With an average price tag of $9.4 million, ransomware has the power to decimate your organization.1 Are you confident that your security controls can hold up against today’s increasingly sophisticated attacks?
The best way to test the effectiveness of your controls is to attack them as an adversary would. But not all attack simulation methods are made equal — particularly when it comes to penetration testing vs. ransomware assessments by SP6.
In this guide, we’ll break down the key differences between the two and equip you with everything you need to know to decide which is right for your organization.
What is Penetration Testing?
Penetration testing, or pen testing, involves human testers manually attempting to find and exploit vulnerabilities in an organization’s systems, networks, or applications. These testers act like malicious actors would and use a variety of tools and techniques to break through pre-existing controls.
Penetration tests are typically conducted with a predetermined goal in mind, such as gaining access to a particular database. By revealing how a threat actor could achieve this, pen tests guide organizations in refining their security controls.
Because penetration testing relies on human testers, it’s resource intensive and typically only targets one area of a network at a time. Pen testing provides a point-in-time, rather than continuous, snapshot of how your controls are operating.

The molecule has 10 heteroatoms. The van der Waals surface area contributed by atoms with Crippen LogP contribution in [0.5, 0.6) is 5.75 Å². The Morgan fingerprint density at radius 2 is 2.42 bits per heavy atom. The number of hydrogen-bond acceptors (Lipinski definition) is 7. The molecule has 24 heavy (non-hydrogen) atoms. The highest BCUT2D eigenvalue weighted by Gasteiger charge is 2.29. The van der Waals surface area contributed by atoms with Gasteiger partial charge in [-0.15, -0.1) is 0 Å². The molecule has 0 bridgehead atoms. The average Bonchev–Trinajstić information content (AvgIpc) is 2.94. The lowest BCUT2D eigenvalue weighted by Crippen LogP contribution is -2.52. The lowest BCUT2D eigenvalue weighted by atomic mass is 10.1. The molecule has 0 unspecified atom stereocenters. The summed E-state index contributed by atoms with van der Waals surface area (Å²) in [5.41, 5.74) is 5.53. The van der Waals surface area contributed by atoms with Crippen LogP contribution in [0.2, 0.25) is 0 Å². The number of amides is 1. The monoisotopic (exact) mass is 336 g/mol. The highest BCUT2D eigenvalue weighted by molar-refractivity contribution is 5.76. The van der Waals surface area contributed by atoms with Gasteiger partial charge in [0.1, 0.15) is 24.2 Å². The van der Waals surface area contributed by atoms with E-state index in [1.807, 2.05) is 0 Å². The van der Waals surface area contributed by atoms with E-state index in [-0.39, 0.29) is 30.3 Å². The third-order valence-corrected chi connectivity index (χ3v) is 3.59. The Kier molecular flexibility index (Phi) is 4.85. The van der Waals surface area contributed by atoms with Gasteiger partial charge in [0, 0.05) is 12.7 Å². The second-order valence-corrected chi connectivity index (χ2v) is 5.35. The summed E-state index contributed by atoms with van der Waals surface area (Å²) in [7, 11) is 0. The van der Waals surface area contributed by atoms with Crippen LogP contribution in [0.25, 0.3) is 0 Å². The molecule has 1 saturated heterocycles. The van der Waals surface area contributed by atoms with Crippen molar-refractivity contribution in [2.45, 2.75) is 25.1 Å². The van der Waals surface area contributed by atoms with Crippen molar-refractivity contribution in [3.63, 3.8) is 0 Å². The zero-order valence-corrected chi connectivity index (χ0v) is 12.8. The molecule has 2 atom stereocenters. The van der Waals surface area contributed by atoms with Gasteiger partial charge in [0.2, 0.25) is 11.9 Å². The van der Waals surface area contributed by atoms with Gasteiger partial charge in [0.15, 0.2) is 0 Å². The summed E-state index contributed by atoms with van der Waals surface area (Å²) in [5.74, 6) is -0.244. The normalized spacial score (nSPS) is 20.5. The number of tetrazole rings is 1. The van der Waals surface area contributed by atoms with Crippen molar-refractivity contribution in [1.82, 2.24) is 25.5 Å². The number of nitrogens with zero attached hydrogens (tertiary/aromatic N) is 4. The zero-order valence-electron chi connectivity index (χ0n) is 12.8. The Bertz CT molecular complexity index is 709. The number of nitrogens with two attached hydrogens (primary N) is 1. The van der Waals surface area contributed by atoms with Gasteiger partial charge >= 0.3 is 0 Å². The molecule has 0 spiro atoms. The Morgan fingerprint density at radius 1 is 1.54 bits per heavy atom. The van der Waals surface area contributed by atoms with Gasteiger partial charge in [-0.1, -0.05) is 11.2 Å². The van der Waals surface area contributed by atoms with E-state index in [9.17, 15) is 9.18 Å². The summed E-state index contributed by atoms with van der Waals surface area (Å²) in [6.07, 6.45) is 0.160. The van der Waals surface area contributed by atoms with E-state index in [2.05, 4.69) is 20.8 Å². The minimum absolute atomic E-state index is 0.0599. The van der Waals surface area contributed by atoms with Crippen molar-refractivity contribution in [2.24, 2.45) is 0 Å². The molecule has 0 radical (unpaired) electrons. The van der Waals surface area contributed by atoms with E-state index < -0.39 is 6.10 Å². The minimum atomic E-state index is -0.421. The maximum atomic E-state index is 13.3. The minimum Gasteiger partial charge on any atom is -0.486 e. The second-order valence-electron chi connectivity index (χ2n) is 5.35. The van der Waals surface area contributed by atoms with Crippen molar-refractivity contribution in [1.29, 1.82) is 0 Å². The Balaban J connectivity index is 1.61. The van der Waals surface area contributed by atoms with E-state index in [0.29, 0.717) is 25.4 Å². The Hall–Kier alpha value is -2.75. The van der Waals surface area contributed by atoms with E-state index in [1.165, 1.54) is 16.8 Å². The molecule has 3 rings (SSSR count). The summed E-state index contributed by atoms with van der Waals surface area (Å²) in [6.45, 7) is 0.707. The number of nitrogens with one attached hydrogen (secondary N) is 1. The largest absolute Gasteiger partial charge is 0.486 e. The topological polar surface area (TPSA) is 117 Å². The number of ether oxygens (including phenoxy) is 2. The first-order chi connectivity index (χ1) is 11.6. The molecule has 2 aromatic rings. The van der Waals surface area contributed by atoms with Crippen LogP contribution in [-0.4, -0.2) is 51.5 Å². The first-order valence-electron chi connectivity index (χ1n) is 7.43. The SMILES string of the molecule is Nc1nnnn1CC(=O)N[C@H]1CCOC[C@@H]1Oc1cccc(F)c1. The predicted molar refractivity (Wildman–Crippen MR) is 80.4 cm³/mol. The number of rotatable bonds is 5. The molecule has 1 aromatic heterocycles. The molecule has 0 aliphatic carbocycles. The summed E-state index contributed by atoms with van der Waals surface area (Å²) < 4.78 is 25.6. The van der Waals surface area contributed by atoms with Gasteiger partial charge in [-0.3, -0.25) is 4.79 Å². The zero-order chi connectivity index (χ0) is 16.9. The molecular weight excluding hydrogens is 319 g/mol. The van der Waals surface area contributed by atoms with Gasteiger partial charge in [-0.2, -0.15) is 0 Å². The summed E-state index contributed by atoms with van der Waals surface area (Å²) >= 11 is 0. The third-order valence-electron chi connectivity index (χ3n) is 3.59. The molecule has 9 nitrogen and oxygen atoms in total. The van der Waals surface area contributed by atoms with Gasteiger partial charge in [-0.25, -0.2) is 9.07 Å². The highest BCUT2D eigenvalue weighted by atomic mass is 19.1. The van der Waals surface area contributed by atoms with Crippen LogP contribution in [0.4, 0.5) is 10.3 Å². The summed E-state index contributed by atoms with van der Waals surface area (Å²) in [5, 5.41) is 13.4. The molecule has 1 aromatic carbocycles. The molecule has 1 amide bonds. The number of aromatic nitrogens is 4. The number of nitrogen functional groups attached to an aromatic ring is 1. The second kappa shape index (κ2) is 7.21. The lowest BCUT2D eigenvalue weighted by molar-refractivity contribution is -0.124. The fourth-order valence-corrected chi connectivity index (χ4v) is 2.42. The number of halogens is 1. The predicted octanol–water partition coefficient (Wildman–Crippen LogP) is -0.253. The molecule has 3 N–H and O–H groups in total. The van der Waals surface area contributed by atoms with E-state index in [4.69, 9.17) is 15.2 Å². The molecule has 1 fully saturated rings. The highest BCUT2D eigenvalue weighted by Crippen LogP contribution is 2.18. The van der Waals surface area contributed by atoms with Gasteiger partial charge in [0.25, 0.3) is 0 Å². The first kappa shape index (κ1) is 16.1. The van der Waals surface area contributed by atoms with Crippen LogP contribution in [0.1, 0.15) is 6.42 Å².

Another approach to penetration testing is automated penetration testing. This methodology still relies on human testers to conduct an attack, but it automates many of the repetitive actions they take along the way, allowing testers to accomplish more in less time.
What are Ransomware Assessments by SP6?
Ransomware assessments, derived from breach and attack simulation technology, are an automatic, continuous way to simulate real-world attacks across your entire security environment. By mimicking attack methods from 300+ known ransomware families, ransomware assessments empower you to find and fix security gaps before adversaries exploit them.
Unlike penetration testing, ransomware assessments don’t rely on human testers. Instead, as former Gartner Vice President, Research Analyst Augusto Barros explains, ransomware assessments “automate the simple pentest, performing the basic cycle of scan/exploit/repeat-until-everything-is-owned … with a simple click of a button.” To do so, they pull from libraries of hundreds of documented attack methods that have been automated.
Ransomware assessments are wider in scope than penetration testing. They aim to not only test the efficacy of individual security controls, but also how the entire security ecosystem responds to a specific attack scenario at each stage of the defense process.
Ransomware assessments are also less resource intensive and are capable of being conducted on a more continuous basis than penetration testing.
Ransomware Assessments vs. Penetration Testing: Why Ransomware Assessments Prevail
Ransomware assessments can be continuous — penetration testing is point-in-time.